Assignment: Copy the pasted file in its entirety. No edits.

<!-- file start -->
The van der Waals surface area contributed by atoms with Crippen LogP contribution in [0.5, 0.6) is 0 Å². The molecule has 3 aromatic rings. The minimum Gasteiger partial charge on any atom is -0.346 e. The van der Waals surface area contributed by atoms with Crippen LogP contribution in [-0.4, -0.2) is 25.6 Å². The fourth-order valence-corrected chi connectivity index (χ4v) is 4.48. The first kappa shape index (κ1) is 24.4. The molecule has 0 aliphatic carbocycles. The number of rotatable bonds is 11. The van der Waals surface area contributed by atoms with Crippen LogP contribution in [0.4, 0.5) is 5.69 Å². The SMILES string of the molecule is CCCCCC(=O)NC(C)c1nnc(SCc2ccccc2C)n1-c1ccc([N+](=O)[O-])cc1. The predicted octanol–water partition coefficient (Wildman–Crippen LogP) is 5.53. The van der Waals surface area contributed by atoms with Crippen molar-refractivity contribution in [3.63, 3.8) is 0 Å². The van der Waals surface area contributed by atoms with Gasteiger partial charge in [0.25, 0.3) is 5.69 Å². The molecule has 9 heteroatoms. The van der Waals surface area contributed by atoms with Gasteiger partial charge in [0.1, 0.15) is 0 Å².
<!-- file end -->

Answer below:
The van der Waals surface area contributed by atoms with Crippen LogP contribution in [0.5, 0.6) is 0 Å². The molecule has 3 aromatic rings. The minimum Gasteiger partial charge on any atom is -0.346 e. The van der Waals surface area contributed by atoms with Crippen LogP contribution in [-0.4, -0.2) is 25.6 Å². The fourth-order valence-corrected chi connectivity index (χ4v) is 4.48. The first kappa shape index (κ1) is 24.4. The molecule has 0 aliphatic carbocycles. The number of rotatable bonds is 11. The van der Waals surface area contributed by atoms with Crippen LogP contribution in [0.4, 0.5) is 5.69 Å². The SMILES string of the molecule is CCCCCC(=O)NC(C)c1nnc(SCc2ccccc2C)n1-c1ccc([N+](=O)[O-])cc1. The predicted octanol–water partition coefficient (Wildman–Crippen LogP) is 5.53. The van der Waals surface area contributed by atoms with Crippen molar-refractivity contribution in [3.63, 3.8) is 0 Å². The van der Waals surface area contributed by atoms with Gasteiger partial charge in [0.25, 0.3) is 5.69 Å². The molecule has 9 heteroatoms. The van der Waals surface area contributed by atoms with Gasteiger partial charge in [0.1, 0.15) is 0 Å².